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  1. #1
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    Default OT, modular home costs

    Looking buying a new modular loan built on my land. The house price was good. But the nickel and dime fees are starting to mount. Anyone ever negotiated with these people? Anyone know the margins?

    Lumber has dropped by 50% over the last 8 months but the home place went up 5%. They also want most of the money up front/upon delivery. With %10 on acceptance. IS this the norm?

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    Did you end up pulling the trigger on buying one of these?

    I too am contemplating a modular for land I own. Odd thing I've noticed is a lot of the ones around here (Massachusetts) are coming out of Pennsylvania.

    There are manufacturers closer, but I've heard the quality of the Pennsylvania ones are better.

    Trucking the sections from PA to MA cant be cheap, yet they're doing it.

    I have a neighbor who had a contractor pour a half height foundation, stick built on that to make the bottom floor, then put a modular 2nd story on that.

    Steve.

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    Modular home? Like manufactured home- Steel frame rails, tow it to the place where it will fall apart while you live in it?

    IMO, no matter how much they say they build a great house they are garbage. Just another product of our disposable society.

    Or is modular home something else?

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    Quote Originally Posted by Garwood View Post
    Modular home? Like manufactured home- Steel frame rails, tow it to the place where it will fall apart while you live in it?

    IMO, no matter how much they say they build a great house they are garbage. Just another product of our disposable society.

    Or is modular home something else?
    Maybe modular is not the best name.

    Your describing what we in this area call a mobile home.

    What I'm talking about, and I think Mebfab asked about might be called manufactured housing or prefabricated. Full size homes built in sections in a factory, trucked to a location and assembled on sight.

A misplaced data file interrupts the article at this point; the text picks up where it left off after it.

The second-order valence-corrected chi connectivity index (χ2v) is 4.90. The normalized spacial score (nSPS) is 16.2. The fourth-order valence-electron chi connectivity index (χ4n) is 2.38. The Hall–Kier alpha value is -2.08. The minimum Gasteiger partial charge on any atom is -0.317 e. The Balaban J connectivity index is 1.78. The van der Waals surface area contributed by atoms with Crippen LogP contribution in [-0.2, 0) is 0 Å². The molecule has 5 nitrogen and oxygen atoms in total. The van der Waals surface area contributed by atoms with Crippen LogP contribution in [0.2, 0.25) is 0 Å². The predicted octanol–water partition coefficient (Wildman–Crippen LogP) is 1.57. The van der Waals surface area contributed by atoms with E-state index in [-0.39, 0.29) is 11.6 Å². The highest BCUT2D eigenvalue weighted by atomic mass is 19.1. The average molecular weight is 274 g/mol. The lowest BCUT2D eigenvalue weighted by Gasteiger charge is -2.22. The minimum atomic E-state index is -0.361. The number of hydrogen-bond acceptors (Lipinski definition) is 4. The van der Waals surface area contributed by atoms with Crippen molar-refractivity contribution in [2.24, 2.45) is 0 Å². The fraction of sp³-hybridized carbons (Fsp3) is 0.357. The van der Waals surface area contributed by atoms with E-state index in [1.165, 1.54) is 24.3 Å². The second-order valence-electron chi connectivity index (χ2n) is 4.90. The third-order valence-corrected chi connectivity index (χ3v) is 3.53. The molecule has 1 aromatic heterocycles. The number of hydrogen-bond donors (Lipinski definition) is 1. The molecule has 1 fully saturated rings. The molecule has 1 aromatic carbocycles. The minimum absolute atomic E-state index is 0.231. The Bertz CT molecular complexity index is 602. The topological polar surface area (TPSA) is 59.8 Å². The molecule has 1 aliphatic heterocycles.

Usually placed on a conventional poured foundation.

    Steve.

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    Yup what he said ^^^
    We have a local manuf place.
    The title or deed will indicate different.

    Modular or manufactured comes on a trailer, and the steel is not part of the house.

    For example, this is a mobile home, has steel frame underneath:
    Colony - Porch model, Three Bedroom Mobile Home For Sale At Star Homes

    These are modular:
    Home - Lake City Homes
    My neighbor had a full 2 story house put up, came as 4 boxes, complete with drywall wiring, plumbing, etc.

    Here is a partial 'splaination, scroll down:
    Beautiful Modular & Manufactured Homes | Erie, PA | Standard Home Sales

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    Always wondered about long term durability and value of a pre fab vs built in place.

    L7

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    Quote Originally Posted by lucky7 View Post
    Always wondered about long term durability and value of a pre fab vs built in place.

    L7
    As a Floridian, I dunno how I'd feel being in one of those pre-fabs when a category 5 hurricane is heading my way...

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    As a Canadian, I’m not sure I’d feel ok in a bunker with a cat 5 saying hello up close and personal. Give me prolonged -30 and a lot of snow please :-)

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    Quote Originally Posted by lucky7 View Post
    Always wondered about long term durability and value of a pre fab vs built in place.

    L7
    One I put up just short of 50 years ago - 5BR, 3 bath "split entry" was still looking OK last time I went by that area. Factory was down near Roanoke, VA.

    Pluses: Better standardization and consistency of materials, build quality, and engineering. They are built indoors on proper jigs out of material delivered to and QC'ed in a "factory" environment.

    The makers who "get it right" produce with less variation and have "worked out the bugs". Stick built CAN be very high quality, but not always. Each one built is a ONE built.

    Negatives:

    They are engineered at reduced weight and make USE of wall coverings - drywall and/or ply/masonite woodgrain panelboard - as part of the structural support to survive a road trip on a rather flexible steel carrier.